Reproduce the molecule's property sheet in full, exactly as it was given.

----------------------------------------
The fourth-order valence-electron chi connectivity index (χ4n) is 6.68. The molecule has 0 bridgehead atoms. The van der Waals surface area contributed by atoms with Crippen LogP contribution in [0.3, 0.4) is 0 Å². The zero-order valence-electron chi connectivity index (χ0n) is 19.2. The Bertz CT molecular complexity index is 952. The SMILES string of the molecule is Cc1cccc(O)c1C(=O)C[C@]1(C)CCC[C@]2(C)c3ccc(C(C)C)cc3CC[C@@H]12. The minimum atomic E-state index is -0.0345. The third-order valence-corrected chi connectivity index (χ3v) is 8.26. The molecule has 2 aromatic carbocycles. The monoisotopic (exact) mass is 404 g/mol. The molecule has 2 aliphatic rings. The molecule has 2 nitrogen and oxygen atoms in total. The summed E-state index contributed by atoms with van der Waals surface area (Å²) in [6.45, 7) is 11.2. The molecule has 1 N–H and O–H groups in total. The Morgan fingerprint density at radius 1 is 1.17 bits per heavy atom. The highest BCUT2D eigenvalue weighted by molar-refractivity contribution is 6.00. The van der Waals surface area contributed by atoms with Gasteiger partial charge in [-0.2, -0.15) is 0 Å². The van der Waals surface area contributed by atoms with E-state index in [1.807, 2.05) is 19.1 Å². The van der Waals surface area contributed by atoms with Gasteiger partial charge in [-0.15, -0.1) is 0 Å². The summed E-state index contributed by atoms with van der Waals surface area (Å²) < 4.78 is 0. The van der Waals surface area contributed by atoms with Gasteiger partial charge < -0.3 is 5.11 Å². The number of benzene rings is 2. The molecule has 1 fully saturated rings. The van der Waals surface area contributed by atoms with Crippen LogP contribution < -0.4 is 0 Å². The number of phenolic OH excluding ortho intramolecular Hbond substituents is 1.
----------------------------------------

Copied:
The fourth-order valence-electron chi connectivity index (χ4n) is 6.68. The molecule has 0 bridgehead atoms. The van der Waals surface area contributed by atoms with Crippen LogP contribution in [0.3, 0.4) is 0 Å². The zero-order valence-electron chi connectivity index (χ0n) is 19.2. The Bertz CT molecular complexity index is 952. The SMILES string of the molecule is Cc1cccc(O)c1C(=O)C[C@]1(C)CCC[C@]2(C)c3ccc(C(C)C)cc3CC[C@@H]12. The minimum atomic E-state index is -0.0345. The third-order valence-corrected chi connectivity index (χ3v) is 8.26. The molecule has 2 aromatic carbocycles. The monoisotopic (exact) mass is 404 g/mol. The molecule has 2 aliphatic rings. The molecule has 2 nitrogen and oxygen atoms in total. The summed E-state index contributed by atoms with van der Waals surface area (Å²) in [6.45, 7) is 11.2. The molecule has 1 N–H and O–H groups in total. The Morgan fingerprint density at radius 1 is 1.17 bits per heavy atom. The highest BCUT2D eigenvalue weighted by molar-refractivity contribution is 6.00. The van der Waals surface area contributed by atoms with Gasteiger partial charge in [-0.2, -0.15) is 0 Å². The van der Waals surface area contributed by atoms with E-state index in [1.807, 2.05) is 19.1 Å². The van der Waals surface area contributed by atoms with Gasteiger partial charge in [-0.15, -0.1) is 0 Å². The summed E-state index contributed by atoms with van der Waals surface area (Å²) < 4.78 is 0. The van der Waals surface area contributed by atoms with Gasteiger partial charge < -0.3 is 5.11 Å². The number of benzene rings is 2. The molecule has 1 fully saturated rings. The van der Waals surface area contributed by atoms with Crippen LogP contribution < -0.4 is 0 Å². The number of phenolic OH excluding ortho intramolecular Hbond substituents is 1.